This is hard to do when people on the sidelines keep insisting that you need to keep trying and that you should “never, ever, ever give up!” and that there is indeed a way to turn it around. Now I am not in anyway making commentary about what Hillary should or shouldn’t do, I am just saying that it is indeed an act of self-care and important in moving on, to say to yourself and others---I am done with this dream, I accept this reality. One of the most difficult things I ever did was accept the reality that I was never going to have a child of my own; it was also the beginning of a new life. My life began the day I stopped trying to conceive.
2) Grieve the dream
Allow yourself to feel all you feel. Cry. Scream. Yell. Let it out. Have a private temper tantrum. Stuffing your feelings and pretending you are fine is a sure fire way to not move on. We live in a culture where we aren’t so okay with grief. We judge people who are down for feeling so---but as a therapist, as a fellow griever of a dream, I can tell Hillary and anyone else who is grieving a dream that it is absolutely essential to allow the grief. Don’t let people push you to feel something other than you feel. No, you might not want to cry in public or on CNN, but you need time and space to have what is a total normal reaction to loss: sadness and anger.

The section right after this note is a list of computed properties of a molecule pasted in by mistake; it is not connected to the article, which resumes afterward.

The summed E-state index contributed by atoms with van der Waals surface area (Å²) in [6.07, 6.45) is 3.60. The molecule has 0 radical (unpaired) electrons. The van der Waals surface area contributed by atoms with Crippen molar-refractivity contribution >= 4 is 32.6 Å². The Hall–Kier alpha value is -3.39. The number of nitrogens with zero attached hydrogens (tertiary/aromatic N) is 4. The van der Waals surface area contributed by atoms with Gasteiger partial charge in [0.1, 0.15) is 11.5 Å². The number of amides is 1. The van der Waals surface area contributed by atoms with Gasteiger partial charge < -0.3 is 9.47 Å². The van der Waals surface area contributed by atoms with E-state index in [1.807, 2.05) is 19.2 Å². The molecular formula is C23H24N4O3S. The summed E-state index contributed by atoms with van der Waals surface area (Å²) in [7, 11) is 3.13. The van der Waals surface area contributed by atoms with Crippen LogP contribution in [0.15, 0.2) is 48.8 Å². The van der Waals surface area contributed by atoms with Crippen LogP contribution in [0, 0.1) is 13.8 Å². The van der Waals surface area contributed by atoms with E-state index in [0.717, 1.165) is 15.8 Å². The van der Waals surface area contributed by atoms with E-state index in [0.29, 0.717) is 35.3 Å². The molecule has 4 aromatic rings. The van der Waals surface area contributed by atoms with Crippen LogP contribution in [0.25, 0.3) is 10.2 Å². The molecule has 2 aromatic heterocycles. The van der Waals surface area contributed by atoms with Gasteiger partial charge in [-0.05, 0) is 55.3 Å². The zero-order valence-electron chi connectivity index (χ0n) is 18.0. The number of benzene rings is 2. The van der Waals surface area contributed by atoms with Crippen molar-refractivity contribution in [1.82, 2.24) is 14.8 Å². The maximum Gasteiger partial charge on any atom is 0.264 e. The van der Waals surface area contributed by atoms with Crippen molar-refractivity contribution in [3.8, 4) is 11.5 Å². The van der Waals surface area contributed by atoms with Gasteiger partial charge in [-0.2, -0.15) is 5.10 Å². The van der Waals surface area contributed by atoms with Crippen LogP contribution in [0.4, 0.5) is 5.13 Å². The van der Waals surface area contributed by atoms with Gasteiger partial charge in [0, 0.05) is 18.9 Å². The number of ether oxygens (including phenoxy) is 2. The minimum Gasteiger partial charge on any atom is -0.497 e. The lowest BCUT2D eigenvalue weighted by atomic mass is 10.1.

3) Expect the ugly stepsisters of emotion to show up
There are emotions that are going to show up as you are grieving the dream that aren’t socially acceptable. We aren’t okay with people feeling anger and envy---but these feelings are a normal part of the grief of a dream. When we reject these feelings and beat ourselves up for having them, we are likely to trigger shame. For example, let’s say that Hillary had a whole lot of icky, angry and resentful feelings while she watched Mr. Trump get sworn into office---would you blame her? I don’t think you would. I wasn’t able to go to a baby shower for five years after giving up on my dream of being a mother, and Hillary has stoically RSVP’d to attend Mr. Trump’s swearing in. I would just invite Mrs. Clinton to expect that the ugly step siblings of emotions to be attending with her and to give herself a break for every less than magnanimous thought she has.
4) Get support